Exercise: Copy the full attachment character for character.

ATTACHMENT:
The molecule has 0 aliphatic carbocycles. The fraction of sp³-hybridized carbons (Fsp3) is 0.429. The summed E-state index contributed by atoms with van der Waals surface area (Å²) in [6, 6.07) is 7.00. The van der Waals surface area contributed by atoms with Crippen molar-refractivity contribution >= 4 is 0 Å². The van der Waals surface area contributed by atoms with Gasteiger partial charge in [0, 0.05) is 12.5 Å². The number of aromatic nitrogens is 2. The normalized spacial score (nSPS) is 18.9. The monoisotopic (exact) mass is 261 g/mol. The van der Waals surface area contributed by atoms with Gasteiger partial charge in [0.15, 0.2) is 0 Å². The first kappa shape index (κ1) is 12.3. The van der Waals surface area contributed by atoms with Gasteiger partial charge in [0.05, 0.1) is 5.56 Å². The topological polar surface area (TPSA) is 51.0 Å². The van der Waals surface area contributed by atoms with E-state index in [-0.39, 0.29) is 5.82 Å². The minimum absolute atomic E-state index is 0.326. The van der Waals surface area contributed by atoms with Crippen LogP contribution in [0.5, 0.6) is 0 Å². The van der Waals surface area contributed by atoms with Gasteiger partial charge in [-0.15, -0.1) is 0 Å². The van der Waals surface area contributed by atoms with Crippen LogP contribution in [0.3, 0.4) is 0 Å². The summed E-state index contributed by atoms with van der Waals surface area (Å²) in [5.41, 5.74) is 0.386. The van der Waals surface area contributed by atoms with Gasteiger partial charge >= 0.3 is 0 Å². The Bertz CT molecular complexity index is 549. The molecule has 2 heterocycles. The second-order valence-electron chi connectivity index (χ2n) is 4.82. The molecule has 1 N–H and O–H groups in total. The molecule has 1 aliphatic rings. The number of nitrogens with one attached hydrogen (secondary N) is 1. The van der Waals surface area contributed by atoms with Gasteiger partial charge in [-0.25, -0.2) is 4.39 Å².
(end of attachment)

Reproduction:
The molecule has 0 aliphatic carbocycles. The fraction of sp³-hybridized carbons (Fsp3) is 0.429. The summed E-state index contributed by atoms with van der Waals surface area (Å²) in [6, 6.07) is 7.00. The van der Waals surface area contributed by atoms with Crippen molar-refractivity contribution >= 4 is 0 Å². The van der Waals surface area contributed by atoms with Gasteiger partial charge in [0, 0.05) is 12.5 Å². The number of aromatic nitrogens is 2. The normalized spacial score (nSPS) is 18.9. The monoisotopic (exact) mass is 261 g/mol. The van der Waals surface area contributed by atoms with Gasteiger partial charge in [0.15, 0.2) is 0 Å². The first kappa shape index (κ1) is 12.3. The van der Waals surface area contributed by atoms with Gasteiger partial charge in [0.05, 0.1) is 5.56 Å². The topological polar surface area (TPSA) is 51.0 Å². The van der Waals surface area contributed by atoms with E-state index in [-0.39, 0.29) is 5.82 Å². The minimum absolute atomic E-state index is 0.326. The van der Waals surface area contributed by atoms with Crippen LogP contribution in [0.5, 0.6) is 0 Å². The van der Waals surface area contributed by atoms with Gasteiger partial charge in [-0.15, -0.1) is 0 Å². The van der Waals surface area contributed by atoms with Crippen LogP contribution in [0.3, 0.4) is 0 Å². The summed E-state index contributed by atoms with van der Waals surface area (Å²) in [5.41, 5.74) is 0.386. The van der Waals surface area contributed by atoms with Gasteiger partial charge >= 0.3 is 0 Å². The Bertz CT molecular complexity index is 549. The molecule has 2 heterocycles. The second-order valence-electron chi connectivity index (χ2n) is 4.82. The molecule has 1 N–H and O–H groups in total. The molecule has 1 aliphatic rings. The number of nitrogens with one attached hydrogen (secondary N) is 1. The van der Waals surface area contributed by atoms with Gasteiger partial charge in [-0.25, -0.2) is 4.39 Å².